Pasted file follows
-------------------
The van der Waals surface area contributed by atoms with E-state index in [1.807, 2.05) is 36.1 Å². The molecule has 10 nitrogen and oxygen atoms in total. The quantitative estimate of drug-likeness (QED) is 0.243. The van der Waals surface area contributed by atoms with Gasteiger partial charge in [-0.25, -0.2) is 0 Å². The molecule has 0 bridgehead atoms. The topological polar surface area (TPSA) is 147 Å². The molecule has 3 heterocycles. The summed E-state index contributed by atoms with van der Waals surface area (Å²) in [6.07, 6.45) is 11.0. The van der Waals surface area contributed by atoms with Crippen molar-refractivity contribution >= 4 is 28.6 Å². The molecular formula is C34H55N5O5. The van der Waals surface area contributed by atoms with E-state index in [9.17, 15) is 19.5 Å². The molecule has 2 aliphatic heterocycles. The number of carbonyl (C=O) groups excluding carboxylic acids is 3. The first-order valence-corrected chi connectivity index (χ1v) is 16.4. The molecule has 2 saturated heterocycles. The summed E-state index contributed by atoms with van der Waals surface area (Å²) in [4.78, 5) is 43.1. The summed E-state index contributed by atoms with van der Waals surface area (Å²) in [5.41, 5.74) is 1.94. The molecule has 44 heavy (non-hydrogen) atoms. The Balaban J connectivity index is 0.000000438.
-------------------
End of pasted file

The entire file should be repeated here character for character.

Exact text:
The van der Waals surface area contributed by atoms with E-state index in [1.807, 2.05) is 36.1 Å². The molecule has 10 nitrogen and oxygen atoms in total. The quantitative estimate of drug-likeness (QED) is 0.243. The van der Waals surface area contributed by atoms with Gasteiger partial charge in [-0.25, -0.2) is 0 Å². The molecule has 0 bridgehead atoms. The topological polar surface area (TPSA) is 147 Å². The molecule has 3 heterocycles. The summed E-state index contributed by atoms with van der Waals surface area (Å²) in [6.07, 6.45) is 11.0. The van der Waals surface area contributed by atoms with Crippen molar-refractivity contribution >= 4 is 28.6 Å². The molecular formula is C34H55N5O5. The van der Waals surface area contributed by atoms with E-state index in [9.17, 15) is 19.5 Å². The molecule has 2 aliphatic heterocycles. The number of carbonyl (C=O) groups excluding carboxylic acids is 3. The first-order valence-corrected chi connectivity index (χ1v) is 16.4. The molecule has 2 saturated heterocycles. The summed E-state index contributed by atoms with van der Waals surface area (Å²) in [4.78, 5) is 43.1. The summed E-state index contributed by atoms with van der Waals surface area (Å²) in [5.41, 5.74) is 1.94. The molecule has 44 heavy (non-hydrogen) atoms. The Balaban J connectivity index is 0.000000438.